A person far, far ahead of their time
Dirs: Betsy West, Julie Cohen. US. 2021. 91 mins
The team behind RBG (2018) does justice to another inspirational figure in My Name Is Pauli Murray. Betsy West and Julie Cohen’s fond, thoughtful tribute to the many lives of the trailblazing black activist, lawyer, queer pioneer, poet and priest will leave many viewers wondering why they have never previously heard the name. Those aware of Murray’s considerable achievements will appreciate the many fresh insights in a documentary destined to win hearts, minds and audiences.
Murray has for too long been overlooked by history
There is a whole history of America to be found in Murray’s multi-faceted life. A campaigner for equality, Murray poured her energies into becoming an agent for change. She fought segregation and injustice, championed black lives and feminist ideals and wrestled with her own gender fluidity. She was eternally ahead of the curve in confronting issues that seem more acutely relevant now, more than 35 years after her death.
It is a big life to condense into a 90-minute feature, a task made all the more daunting by the vast archive of material that Murray left behind. Mindful of posterity, she bequeathed her great niece 141 boxs of papers, letters and documents alongside video tapes and audio recordings of her autobiography. It is a dream resource for any filmmaker and one that is wisely deployed to create an elegantly engrossing discourse on her legacy.
Once described as a “one-woman civil rights movement”, Murray never saw herself as a helpless victim of prevailing attitudes and laws but always sought to find a way forward. Faced with legal impediments to equality, she became a crusading lawyer. Concerned that the highest official in the land was doing little to advance equality, she fired off tetchy missives to President Franklin Roosevelt, resulting in a lengthy friendship with Eleanor Roosevelt.
Potent archive footage provides context to a life that found a way to flourish in the shadows of lynch mobs, underfunded schooling for black children, the Great Depression and institutions that judged her inferior because of her colour and gender.
Among the impressive array of those interviewed are family members, friends, academics, some of her surviving students, biographer Rosalind Rosenberg, congresswoman Eleanor Holmes Norton and Ruth Bader Ginsburg. All of them add some texture and shading to a portrait in which there is always something further to discover.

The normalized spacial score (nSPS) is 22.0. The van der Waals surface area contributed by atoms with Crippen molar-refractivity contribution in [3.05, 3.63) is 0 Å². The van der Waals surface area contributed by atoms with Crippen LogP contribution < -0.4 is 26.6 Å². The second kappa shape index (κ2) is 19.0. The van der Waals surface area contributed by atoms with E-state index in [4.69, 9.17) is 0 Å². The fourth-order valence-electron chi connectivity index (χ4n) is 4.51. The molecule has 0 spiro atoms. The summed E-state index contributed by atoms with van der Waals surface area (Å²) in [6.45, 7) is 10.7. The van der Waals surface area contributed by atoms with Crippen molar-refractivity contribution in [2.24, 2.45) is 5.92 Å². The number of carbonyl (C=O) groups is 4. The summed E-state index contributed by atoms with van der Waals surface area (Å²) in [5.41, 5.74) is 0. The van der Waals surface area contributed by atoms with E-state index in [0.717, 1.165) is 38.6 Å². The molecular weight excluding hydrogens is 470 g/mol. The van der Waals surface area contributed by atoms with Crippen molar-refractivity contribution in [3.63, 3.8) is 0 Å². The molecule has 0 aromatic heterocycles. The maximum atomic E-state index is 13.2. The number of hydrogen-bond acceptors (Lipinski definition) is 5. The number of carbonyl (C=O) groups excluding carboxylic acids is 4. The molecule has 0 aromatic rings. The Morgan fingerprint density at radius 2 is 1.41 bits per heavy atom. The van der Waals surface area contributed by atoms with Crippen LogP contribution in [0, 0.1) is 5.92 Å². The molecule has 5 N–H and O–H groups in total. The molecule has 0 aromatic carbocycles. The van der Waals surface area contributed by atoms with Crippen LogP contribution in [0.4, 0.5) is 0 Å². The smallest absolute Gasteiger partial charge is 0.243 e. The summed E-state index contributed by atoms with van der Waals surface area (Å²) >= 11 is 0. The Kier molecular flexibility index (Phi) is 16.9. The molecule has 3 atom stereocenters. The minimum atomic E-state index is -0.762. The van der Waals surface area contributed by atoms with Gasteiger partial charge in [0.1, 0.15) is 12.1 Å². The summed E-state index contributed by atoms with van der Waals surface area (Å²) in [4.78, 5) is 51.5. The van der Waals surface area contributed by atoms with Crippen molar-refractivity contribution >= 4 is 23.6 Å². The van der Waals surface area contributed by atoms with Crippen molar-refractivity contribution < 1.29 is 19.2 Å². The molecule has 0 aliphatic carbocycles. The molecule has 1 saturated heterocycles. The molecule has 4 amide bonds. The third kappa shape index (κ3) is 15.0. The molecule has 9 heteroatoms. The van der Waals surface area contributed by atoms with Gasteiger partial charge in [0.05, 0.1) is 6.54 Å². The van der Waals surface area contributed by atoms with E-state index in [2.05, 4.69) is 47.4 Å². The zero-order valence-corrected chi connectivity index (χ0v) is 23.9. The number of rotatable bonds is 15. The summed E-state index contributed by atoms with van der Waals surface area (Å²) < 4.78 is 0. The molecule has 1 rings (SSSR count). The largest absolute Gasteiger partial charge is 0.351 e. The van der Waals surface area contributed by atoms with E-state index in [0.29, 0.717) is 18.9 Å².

It would be understandble if West and Cohen were blinded by admiration for their subject but they also acknowledge her mental health problems and a sometimes prickly personality. They address a lifelong anguish over gender. Beloved aunt Pauline called Murray “my boy/girl” and reached a deal with her that she could wear trousers during the week as long as she donned a dress to church services on Sunday. In her twenties, she easily passed as a boy to ride the rails and in later years sought medical advice on testosterone injections and confirming whether she had undescended testes.
The film reveals aspects of Murray’s private life that are less well known including a long relationship with “my silent partner” Irene Barlow. Following Barlow’s death she trained for the priesthood, eventually becoming the first black woman to be ordained in the Episcopal church
West and Cohen reflect some of Murray’s unassuming nature in a diligently assembled, absorbing film that treats its fascinating subject matter with respect. Detailing the way she challenged segregation on public transport long before Rosa Parks, argued the case around “separate but equal” long before Thurgood Marshall’s legal victory, and championed an equal rights amendment that informed the subsequent advances of Ruth Bader Ginsburg, they make a powerful case that Murray has for too long been overlooked by history.
Production companies: Participant, Drexler Film, Storyville
International sales: Participant firstname.lastname@example.org
Producer: Talleah Bridges McMahon
Screenplay: Talleah Bridge McMahon, Julie Cohen, Cinque Northern, Betsy West
Editing: Cinque Northern
Cinematography: Claudia Raschke
Music: Jongnic Bontemps